Phillis Wheatley and the struggle of African American women

Phillis Wheatley and the struggle of African American women

Slavery marked a before and after in the history of the United States. Although the fight for the abolition of slavery had international repercussions, it is no less true that for the United States it was a turning point in a strict society "traditionalist”And marked cultural complexes.

The black collective had to live in an unjust society, where those people were seen as mere merchandise, where color was what made the difference between one and the other, between men and "things."

It is sad for a nation to remember certain moments in its history, events for which its current citizens are not responsible, but which, even with everything, their memory continues to weigh heavily on their heads.

Like Germany was the epicenter of the Nazi holocaust or Spain one of many other countries that were once dedicated to colonization and plunder, United States, despite being a pioneer in fight against slavery, It was also one of the toughest societies for the black community. Even centuries after the abolition of slavery, African Americans were treated as second-class citizens, vetoed many of the rights that common white citizens possessed.

In the fight for equalityBoth before and after slavery, there are great names of men and women who did not accept injustice and fought hard (leaving their life in it) to achieve the respect that, as people, corresponded to them.

Today we want to pay tribute in some way, to one of the first women who spoke out against injustice, Phillis Wheatley, who sang the first lyrical song out of respect for human integrity, regardless of skin color.

Born in Senegal in 1753 Philis was captured in her earliest childhood, when she was only seven years old. Subjected to slavery, she traveled to the United States along with other captives, in the direction of the Boston slave market.

As fate would have it, that woman was bought by a marriage of judicious merchants, the Wheatleys, who soon understood that this girl had great intelligence and that his destiny was not in the harsh cotton fields.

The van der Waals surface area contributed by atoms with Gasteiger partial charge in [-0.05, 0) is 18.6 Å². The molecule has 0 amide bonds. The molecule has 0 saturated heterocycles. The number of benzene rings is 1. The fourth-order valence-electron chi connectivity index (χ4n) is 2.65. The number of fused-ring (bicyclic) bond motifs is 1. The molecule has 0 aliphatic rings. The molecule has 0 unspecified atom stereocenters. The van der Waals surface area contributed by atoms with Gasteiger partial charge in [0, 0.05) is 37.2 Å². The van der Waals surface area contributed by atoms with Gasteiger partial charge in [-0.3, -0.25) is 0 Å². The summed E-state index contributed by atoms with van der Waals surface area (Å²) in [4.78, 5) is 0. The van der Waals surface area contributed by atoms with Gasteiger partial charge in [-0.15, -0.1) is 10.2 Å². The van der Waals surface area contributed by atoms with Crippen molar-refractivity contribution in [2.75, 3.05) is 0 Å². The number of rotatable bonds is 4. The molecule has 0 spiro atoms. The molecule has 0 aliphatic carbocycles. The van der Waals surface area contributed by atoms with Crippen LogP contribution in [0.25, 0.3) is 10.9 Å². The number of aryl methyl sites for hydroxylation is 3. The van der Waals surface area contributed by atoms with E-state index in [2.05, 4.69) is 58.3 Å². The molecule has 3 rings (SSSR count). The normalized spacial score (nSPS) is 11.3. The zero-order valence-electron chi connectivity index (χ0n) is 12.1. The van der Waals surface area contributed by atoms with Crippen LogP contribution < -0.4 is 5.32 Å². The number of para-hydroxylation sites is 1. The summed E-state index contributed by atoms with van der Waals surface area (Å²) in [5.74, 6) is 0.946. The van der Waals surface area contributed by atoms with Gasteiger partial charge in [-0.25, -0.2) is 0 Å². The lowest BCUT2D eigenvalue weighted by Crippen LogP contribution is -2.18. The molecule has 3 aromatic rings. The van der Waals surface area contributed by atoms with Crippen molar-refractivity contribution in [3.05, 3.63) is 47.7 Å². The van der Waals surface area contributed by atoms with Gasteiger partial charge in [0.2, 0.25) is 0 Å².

Thus, they ensured that the girl received a good education, including studies of Latin, Greek, mythology and history. Soon his education and skill paid off and Phillis saw his first poem published in 1767 at the age of 13, on the Newport Mercury. This lyrical work was followed by others and the young woman grew in popularity and recognition.

His poetry was admired by many of the prevailing figures of the American Revolution, such as that of George Washington, who referred to her by her «great poetic genius»And thanked him personally for a poem he wrote in his honor. Nevertheless, Phillis was still a “simple slave”For many, who believed that it was impossible for a black slave to have such understanding and sensitivity. After all, blacks had no souls, as many of the followers of Thomas Jefferson, one of its biggest critics.

Because of this, in 1772 Wheatley had to defend his literary ability in court. She was examined by a group of Boston intellectuals, including John Erving, the Reverend Charles Chauncey, John Hancock, Thomas Hutchinson, the Governor of Massachusetts, and his Lieutenant Governor Andrew Oliver. They concluded that, she was the author of the poems attached to her person and they signed a certificate that was published in the preface to his book Poems on Various Subjects, Religious and Moral, edited at Aldgate, London in 1773.

This event was the first recognition in the history of the United States of intellectual equality between whites and blacks.. A fact that seems insignificant in our days, but that at the time was a revelation, and the spark that originated a multitude of demands that asked for nothing more than something that fell by its own weight, the recognition of the same rights that, as person, it was theirs.

African-Americans still had to endure many decades of oppression and constant struggle to achieve equality, living really hard times, since the end of slavery did not mean the end of hostilities, but the beginning of the foundation of the great barriers of racism and social exclusion, but Phillis Wheatley's voice did not and will not fail to motivate the hearts of men.

Here we leave you some of the Phillies Wheatley works (in English).

Video: Phillis Wheatley Black History